Could there be anything more U2 than dropping a nine-song album--for free--on 500 million iCloud accounts? Who cares? When it comes to corporate branding, no band does it better than Bono & Co., and they wouldn't have it any other way. 

Sure, people complained when U2's 13th album Songs of Innocence mysteriously appeared, unrequested, in their iTunes libraries on Tuesday, and yes, Sasha-Frere Jones of the New Yorker dubbed it the "Forgettable Fire" in a scathing review.  But there's a reason the band has remained culturally relevant for 38 years and counting: branding. Here's how you, too, can take a page from their playbook. 

1. Have a Vision

This one is particularly true of U2, a band that has always known where it stood (despite that awful detour into electronica with Pop). As Lisa Scully O'Grady recalls in her marketing blog, Bono himself admits "we set up the band first and then learned to play." He even told a journalist his mission early on was "not to be crap," which is about as authentic as you can get. Authenticity resonates, especially when "not being crap" really means connecting through the prism of music, a distinctly Irish identity, and a keen desire for social justice. 

2. Capture Their Minds--and Their Hearts 

As Visnja Cogan writes in her book, "U2: An Irish Phenomenon," what separates most rock fans from fans of U2 is their intellectual connection to the band. "The fans have an emotional relationship with the band but they also have an intellectual relationship," she explains. "They are not blind and ready to play sycophants to the members of U2. They are, 'serious' fans, serious about U2's music, which is something they hold dear, which part of them and of a youth identity that many have kept, despite now being U2's age." 

3. Create a Look

Who can imagine Bono without his glasses? Or The Edge without that black beanie cap? No one, that's who. Just as eighties fans couldn't picture the band not in front of a joshua tree, it's hard to think of U2 in anything but black (with a dash of purple). In fact, as one record company executive told Cogan, "You never saw a picture of U2 if it wasn't in front of a joshua tree. Bono was out there [clenching his fist]." Own your or your product's unique style, and you're guaranteed to make an impression.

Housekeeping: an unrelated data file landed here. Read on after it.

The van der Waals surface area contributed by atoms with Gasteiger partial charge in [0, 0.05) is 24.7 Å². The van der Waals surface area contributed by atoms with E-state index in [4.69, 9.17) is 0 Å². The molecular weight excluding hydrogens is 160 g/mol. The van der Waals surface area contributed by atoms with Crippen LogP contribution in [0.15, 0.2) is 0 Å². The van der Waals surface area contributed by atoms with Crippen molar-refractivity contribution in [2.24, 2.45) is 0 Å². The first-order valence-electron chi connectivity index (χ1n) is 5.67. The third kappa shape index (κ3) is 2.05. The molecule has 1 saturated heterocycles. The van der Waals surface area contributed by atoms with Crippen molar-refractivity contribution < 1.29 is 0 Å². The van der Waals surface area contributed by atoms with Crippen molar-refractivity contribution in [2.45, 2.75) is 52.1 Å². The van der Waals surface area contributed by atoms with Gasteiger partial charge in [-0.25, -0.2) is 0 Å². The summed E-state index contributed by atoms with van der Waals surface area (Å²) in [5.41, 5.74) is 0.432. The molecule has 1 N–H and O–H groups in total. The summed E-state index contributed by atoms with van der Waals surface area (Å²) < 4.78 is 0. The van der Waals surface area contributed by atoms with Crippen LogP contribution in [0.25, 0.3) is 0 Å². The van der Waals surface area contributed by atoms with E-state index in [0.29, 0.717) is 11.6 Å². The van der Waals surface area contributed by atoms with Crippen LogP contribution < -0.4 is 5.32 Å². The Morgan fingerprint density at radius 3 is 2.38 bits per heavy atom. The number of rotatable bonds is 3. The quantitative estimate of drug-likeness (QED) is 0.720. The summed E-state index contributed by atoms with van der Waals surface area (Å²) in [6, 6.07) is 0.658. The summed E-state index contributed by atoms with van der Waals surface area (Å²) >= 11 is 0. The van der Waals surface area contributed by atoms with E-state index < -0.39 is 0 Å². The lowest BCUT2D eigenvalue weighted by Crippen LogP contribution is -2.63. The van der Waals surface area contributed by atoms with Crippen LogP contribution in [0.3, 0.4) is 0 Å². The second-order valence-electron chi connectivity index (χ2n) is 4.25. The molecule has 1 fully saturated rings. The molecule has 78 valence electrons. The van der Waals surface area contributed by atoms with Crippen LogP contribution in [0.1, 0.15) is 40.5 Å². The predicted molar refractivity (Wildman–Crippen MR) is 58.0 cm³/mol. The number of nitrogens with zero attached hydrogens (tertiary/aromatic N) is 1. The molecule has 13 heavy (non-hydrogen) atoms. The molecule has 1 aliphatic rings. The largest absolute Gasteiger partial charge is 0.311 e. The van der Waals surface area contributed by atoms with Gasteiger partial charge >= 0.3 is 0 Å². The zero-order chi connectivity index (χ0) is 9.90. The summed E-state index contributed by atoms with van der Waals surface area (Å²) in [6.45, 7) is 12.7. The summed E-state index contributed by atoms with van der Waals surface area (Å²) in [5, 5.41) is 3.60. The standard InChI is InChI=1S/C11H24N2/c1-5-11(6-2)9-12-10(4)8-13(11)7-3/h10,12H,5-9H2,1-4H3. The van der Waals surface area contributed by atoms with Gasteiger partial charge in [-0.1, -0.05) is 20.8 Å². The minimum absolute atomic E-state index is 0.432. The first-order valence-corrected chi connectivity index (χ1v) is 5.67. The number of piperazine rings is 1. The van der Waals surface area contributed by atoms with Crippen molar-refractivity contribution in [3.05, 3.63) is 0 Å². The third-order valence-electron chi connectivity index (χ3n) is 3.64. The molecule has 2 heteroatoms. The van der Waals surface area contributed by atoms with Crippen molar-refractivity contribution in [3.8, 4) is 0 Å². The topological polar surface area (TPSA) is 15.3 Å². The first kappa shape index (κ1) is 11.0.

4. Sell Out on Your Terms

U2 is well aware the halycon days of Achtung Baby are over. But the band also knows the U2 brand has plenty more power left to tap. Unlike some rockers who jump at the opportunity to plaster their likeness across a kiddie toy, the band has leveraged its name to donate proceeds from singles to causes they believe in. Earlier this year, U2 donated $1 to the Global Fund to Fight AIDS, Tuberculosis and Malaria for each download of their single "Invisible," which they performed in a Super Bowl ad. 

5. Work With People You Trust 

It's no surprise U2 worked with Apple this year to promote the iPhone 6 Plus. In 2004, the band got the tech firm to promote its album Vertigo with a co-branded iPod, in a deal that proved to be fruitful for everyone involved. In exchange for exclusive rights to sell all songs from Vertigo through iTunes for the first few weeks following its release, the band shot a commercial for the single "Vertigo," which dominated TV. Even better, U2 worked out a deal with Interscope so that it received a standard royalty for each song downloaded (roughly 60 cents each). U2 thrived on the publicity, Apple reasserted its cool factor, and Interscope was handsomely paid. U2 also discovered whom they could trust: Apple, who made it all happen.